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Wanted: Hercules Graphics Library

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  • Wanted: Hercules Graphics Library

    Since PB 3.5 does no longer support Hercules adapters, are the corresponding
    libraries available separately? I know these systems are obsolete now, but I
    happen to have an older PC with a Hercules adapter which is still in use
    (mainly to test programs for compatibility with older systems). I found that
    in PB 3.5 not even page switching in Text mode is supported (SCREEN 0,,7,0
    caused an "Illegal Function call" on the Hercules system).
    As this is not intended for programs for distribution, I am not interested in
    buying an additional product, but perhaps there is a way to make the libraries
    available which provided Hercules support for former versions of PowerBasic?

    Hans Ruegg

  • #2
    I don't know if any libraries are still available for the
    Hercules adaptor. If you can't find any, you may want to try
    the various functions of interrupt &h10 to switch to different
    video modes.


    ------------------
    There are no atheists in a fox hole or the morning of a math test.
    If my flag offends you, I'll help you pack.

    Comment


    • #3

      There is a 3rd party product called PB 3 Toolkit that has support for the Hercules adapter. You can find more info on it at: http://www.infoms.com/pb3tkit.htm

      Or, as Mel already suggested you may want to check out the video interrupt and "roll your own" routines.


      ------------------
      ----------------
      Tony Jones
      PowerBASIC Staff

      Comment


      • #4
        Thank you for the hints... although I am not sure if I want to buy
        an entire toolkit just for testing programs on my Hercules. Probably
        I will have to program the basic routines by myself. But I found that
        Hercules stores graphics in a rather strange way in memory: the first
        line of pixels is at the beginning of the video segment, the second at
        offset &H2000, the third at offset &H4000, the fourth at &H600, and
        the fifth line is back at offset 90. So programming this could be a
        little awkward.
        (Sorry for bothering you with details about this old system...!)

        Hans Ruegg


        ------------------

        Comment


        • #5
          You are not "bothering" anybody with details. It's the details
          are are always the resolution to any problem.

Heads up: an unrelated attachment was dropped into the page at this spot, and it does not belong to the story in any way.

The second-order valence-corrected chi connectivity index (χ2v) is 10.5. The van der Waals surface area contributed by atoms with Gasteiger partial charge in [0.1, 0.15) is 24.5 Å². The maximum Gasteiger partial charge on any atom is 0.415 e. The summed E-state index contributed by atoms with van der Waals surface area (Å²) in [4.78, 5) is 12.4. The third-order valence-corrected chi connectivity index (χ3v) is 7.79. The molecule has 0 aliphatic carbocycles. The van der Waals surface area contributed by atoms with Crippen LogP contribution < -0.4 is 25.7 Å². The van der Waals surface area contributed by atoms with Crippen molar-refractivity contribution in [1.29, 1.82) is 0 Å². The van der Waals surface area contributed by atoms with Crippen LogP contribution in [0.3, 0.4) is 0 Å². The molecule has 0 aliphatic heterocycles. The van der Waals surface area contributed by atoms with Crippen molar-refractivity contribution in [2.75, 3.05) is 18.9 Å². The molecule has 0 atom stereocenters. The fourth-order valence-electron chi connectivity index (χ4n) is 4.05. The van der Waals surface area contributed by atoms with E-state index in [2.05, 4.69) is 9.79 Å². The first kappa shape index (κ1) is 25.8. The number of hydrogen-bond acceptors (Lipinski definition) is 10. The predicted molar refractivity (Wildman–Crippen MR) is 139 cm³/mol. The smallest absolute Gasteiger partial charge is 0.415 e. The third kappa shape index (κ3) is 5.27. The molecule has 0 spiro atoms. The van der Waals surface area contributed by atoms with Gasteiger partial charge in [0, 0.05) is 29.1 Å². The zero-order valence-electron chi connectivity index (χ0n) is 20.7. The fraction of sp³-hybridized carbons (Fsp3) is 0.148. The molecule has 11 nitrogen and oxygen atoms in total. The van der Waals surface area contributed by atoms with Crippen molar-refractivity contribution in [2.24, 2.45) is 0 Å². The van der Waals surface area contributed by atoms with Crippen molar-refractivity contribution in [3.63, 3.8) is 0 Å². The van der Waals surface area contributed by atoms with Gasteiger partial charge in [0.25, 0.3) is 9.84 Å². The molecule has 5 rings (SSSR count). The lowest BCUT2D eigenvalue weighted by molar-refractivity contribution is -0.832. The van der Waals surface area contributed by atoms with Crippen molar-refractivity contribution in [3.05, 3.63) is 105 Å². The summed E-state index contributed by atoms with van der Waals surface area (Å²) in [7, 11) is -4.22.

Depending on what app you are writing, I don't see where
          Hercules stores its graphics matters. The program and/or O/S
          should automatically adapt and display your graphics accurately.

          Wouldn't hurt a thing in the world to write a small test program
          using interrupt 10h and see what shakes loose.

          Cheers



          ------------------
          There are no atheists in a fox hole or the morning of a math test.
          If my flag offends you, I'll help you pack.

          Comment


          • #6
            OK, so I will go on with some more details The only
            Interrupt 10h functions I could use with the Hercules are 0Ch
            (Write one graphics pixel) and 0Dh (Read one graphics pixel).
            Programming graphics drawing them pixel by pixel using these
            functions would be very slow. - I found some advanced functions
            related to a TSR called "Hercules GRAFIX" (including drawing
            rectangles, circles, etc), but I do not have any idea where to
            get that program. Unless I find it, I would still have to write
            the images directly into memory for reasonable speed. (The system
            in mention works with a 80286 processor at 13 MHz.)

            Hans Ruegg.

            Comment


            • #7
              The Hercules goes well back into the early days of IBM-type PCs.
              For technical and political reasons, it does not include BIOS
              support. As it emulates an MDA monochrome display adapter, you
              can use its MDA-style text handling through normal methods. If
              you want access to anything fancier, it's up to you to program
              the hardware directly, or obtain the appropriate routines from
              someone who has already done this work.

              It should be possible to find documentation and examples of the
              required techniques with a little searching of the Web. Be aware
              that you will need to use at least a little assembly language if
              you plan to write your own Hercules routines.

              The only libraries I know of that support Hercules graphics are
              commercial products. I believe Information Management Systems has
              several such products ( www.infoms.com ). If you're aiming at fancy
              graphics, I'd see if Fastgraph will do the job ( www.fastgraph.com ).

              ------------------
              Tom Hanlin
              PowerBASIC Staff

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